In 1970, Stanford researchers Walter Mischel and Ebbe B. Ebbesen conducted the first “Marshmallow Test,” perhaps one of the cutest tests in the history of research, to see if the ability to delay gratification existed in nursery school children.
The children were lead into an empty room where a treat of their choice, a marshmallow, Oreo cookie or pretzel, was placed on a table. They were told they could eat the treat, but if they waited 15 minutes, they would get two.
Some would give in and eat the treat. Most of the 600 children waited, though often tortured, covering their eyes, turning away from the treat or even stroking the marshmallow like stuffed animal.
In follow-up studies, Mischel found unexpected correlations between the results of the marshmallow test and the success of the children many years later.
Those able to delay gratification were described by parents as more competent, had higher SAT scores, performed better in brain imaging tests on controlling responses to temptations.
Fast forward to now and subsequent generation of researchers and studies have taken that basic Marshmallow Test concept to the proverbial next level and are on the verge of making it a valuable tool in helping people lead healthier lives.
The notion of instant gratification has been broadened to a concept called “delay discounting,” or the decline the present value of a reward with a delay to receiving it.
Dr. Warren K. Bickel, director of Virginia Tech’s Addiction Recovery Research Center, has been among the top researchers on the delay discounting for the last two decades and says everybody discounts the future to some degree.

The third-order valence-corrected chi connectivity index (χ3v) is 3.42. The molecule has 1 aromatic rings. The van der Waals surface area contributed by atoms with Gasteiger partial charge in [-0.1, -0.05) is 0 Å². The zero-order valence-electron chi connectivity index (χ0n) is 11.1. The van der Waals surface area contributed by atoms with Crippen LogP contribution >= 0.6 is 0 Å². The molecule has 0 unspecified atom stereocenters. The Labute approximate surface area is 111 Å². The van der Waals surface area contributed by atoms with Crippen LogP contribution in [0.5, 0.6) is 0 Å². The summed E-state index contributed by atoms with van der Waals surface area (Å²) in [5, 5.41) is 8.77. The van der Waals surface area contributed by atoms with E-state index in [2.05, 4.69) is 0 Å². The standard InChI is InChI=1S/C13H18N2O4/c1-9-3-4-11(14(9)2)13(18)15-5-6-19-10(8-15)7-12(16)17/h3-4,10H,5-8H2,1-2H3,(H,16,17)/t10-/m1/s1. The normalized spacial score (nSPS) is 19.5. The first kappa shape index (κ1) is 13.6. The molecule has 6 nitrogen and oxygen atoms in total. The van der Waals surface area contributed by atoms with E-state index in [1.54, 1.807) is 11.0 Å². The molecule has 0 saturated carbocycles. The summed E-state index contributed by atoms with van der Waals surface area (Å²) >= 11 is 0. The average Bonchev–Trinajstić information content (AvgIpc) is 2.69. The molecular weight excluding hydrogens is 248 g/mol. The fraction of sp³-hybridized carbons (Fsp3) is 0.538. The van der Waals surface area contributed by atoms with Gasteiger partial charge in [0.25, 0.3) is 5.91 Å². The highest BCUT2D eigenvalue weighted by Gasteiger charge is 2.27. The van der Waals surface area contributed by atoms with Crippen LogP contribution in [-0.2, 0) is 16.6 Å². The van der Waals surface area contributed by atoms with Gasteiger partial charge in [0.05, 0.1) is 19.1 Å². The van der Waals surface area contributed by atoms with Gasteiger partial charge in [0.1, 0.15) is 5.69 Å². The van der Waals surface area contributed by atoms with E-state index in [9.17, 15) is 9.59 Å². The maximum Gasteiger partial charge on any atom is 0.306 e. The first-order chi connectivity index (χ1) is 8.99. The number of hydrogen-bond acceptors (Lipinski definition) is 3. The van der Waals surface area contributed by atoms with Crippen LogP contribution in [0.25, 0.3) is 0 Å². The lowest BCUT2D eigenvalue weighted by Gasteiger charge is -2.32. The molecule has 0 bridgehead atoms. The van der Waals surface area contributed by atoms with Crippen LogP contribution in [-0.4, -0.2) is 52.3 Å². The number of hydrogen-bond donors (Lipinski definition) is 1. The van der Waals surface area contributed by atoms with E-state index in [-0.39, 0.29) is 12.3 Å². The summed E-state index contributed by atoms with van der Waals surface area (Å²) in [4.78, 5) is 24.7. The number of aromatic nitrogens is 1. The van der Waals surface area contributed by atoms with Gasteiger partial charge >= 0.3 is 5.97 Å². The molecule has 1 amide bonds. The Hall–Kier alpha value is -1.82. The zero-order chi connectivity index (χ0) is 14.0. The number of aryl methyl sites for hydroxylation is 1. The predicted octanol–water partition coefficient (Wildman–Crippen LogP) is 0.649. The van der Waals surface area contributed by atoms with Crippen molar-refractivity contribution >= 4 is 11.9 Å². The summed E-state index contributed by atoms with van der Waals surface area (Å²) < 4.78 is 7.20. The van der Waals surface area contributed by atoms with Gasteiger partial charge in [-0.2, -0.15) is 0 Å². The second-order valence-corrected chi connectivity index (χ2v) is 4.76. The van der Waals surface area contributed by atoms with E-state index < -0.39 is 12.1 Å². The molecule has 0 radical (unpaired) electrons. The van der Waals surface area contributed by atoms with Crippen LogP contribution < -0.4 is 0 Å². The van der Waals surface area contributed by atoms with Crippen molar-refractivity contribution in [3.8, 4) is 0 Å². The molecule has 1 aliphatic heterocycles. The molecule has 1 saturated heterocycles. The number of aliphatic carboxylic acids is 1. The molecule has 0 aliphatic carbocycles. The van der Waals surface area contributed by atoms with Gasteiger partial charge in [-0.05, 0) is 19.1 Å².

“I’m confident that if I asked you if you wanted a $1,000 right this minute or $1,000 a year from now, you’d probably pick a $1,000 now,” says Bickel. “But what if I offered you $950 now or $1,000 a month from now? Or how about $900 now or $1,000 a month from now?”
At some point, obviously, many of us would chose a greater reward at a later date, depending on the reward and the date.
Bickel started his research in the mid-1990s when he found that heroin addicts discount the future excessively. Since then, he and peers in the field have found the trait among obese people, smokers, gambling addicts and people who engage in risky behavior.
“Excessive discounting of the future seems to be a process that operates in multiple challenging and unhealthy behavior,” says Bickel, noting that it is present in every form of addiction with the exception of possibly marijuana.
Additionally, Bickel says those who discount the future a lot you tend not to do routine physical examinations, such as get blood pressure and cholesterol checks, cholesterol testing, don’t get dental exams, eat breakfast or exercise. They don’t follow physician advice, get flu shots, mammograms, pap smears, prostate exams and don’t wear a seat belt.
Most recently, he points to studies showing that those who text while driving and eat at fast food restaurants more frequently also discount the future more.